How the nugget came about
Art Piver was banging around in different boats in the late 50s. He made cats and then did some tris. The first good one was a 16ft version called Frolic. It was brutally simple but in those days there were no Hobie cats and so it must have been one of the first US boats to accelerate and cartwheel and do all the things that are normal now in small cats.
He then designed a bigger version for a guy called Carelton Eugene in late 1958. It, like the Frolic, was designed as a daysailer. It had a cockpit in the middle of the boat as shown in the drawings above and was the Nugget Mk1 (sort of). (The floats on early Piver tris were not the flat deck shapes we see now. They were a trapezoid shape with a veed deck - very hard to walk on)
It didn't take long before someone put a cabin on. Jim Brown, legendary designer of the Searunner tris, had made a Frolic (he is mentioned in Piver's first book and writes about this time in The case for the cruising trimaran) and decided to make a Nugget too this time with a small cuddy cabin. He took it to Mexico and then later on Piver took an even bigger design across the US by rickety trailer and truck and then on to the UK. This Nimble had the trapezoid floats too.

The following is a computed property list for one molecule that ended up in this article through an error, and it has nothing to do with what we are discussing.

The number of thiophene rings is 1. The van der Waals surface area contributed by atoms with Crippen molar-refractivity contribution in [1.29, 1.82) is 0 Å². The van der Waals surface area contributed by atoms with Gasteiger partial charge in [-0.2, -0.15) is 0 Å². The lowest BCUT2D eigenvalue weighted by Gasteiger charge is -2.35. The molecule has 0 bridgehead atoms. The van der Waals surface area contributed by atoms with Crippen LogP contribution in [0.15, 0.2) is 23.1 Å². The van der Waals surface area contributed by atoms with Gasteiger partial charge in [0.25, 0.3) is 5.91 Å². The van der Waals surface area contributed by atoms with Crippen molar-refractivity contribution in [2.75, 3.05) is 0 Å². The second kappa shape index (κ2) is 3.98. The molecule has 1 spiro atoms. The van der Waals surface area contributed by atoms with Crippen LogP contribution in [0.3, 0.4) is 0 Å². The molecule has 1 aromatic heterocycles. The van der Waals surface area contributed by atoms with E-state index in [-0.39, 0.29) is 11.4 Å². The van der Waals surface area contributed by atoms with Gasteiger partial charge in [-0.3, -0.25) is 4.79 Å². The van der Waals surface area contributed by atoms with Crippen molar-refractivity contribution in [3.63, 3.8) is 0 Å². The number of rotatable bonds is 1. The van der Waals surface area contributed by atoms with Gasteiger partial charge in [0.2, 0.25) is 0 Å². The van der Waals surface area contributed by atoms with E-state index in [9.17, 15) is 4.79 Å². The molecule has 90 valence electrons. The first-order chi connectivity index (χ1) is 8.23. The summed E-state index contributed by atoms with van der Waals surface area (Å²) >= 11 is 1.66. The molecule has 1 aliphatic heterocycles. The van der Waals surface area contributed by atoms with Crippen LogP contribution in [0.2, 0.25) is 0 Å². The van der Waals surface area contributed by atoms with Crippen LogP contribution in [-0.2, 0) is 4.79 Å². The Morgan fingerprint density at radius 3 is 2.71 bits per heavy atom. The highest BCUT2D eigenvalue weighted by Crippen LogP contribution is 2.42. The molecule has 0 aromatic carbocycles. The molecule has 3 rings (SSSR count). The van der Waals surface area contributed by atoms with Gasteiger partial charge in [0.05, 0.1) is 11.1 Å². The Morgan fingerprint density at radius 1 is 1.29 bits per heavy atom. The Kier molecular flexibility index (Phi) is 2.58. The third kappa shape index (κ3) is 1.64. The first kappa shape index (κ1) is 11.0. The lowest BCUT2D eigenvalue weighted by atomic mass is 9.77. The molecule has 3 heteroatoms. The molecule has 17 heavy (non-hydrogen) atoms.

I am not sure when the flat decks appeared but they were on Piver's next boat - Lodestar which he sailed across the Pacific in about 1962. In his 2nd book Piver talks about a Nugget sailor who was surfer with heaps of mates up the front trying to pitchpole it without success. I think that was a flat deck and cabin version. The green Nugget that I think may have been converted into Damies boat was the version in the second photo - cockpit in the centre. Good for a crew so that the stern doesn't squat. I will check in the book over the weekend.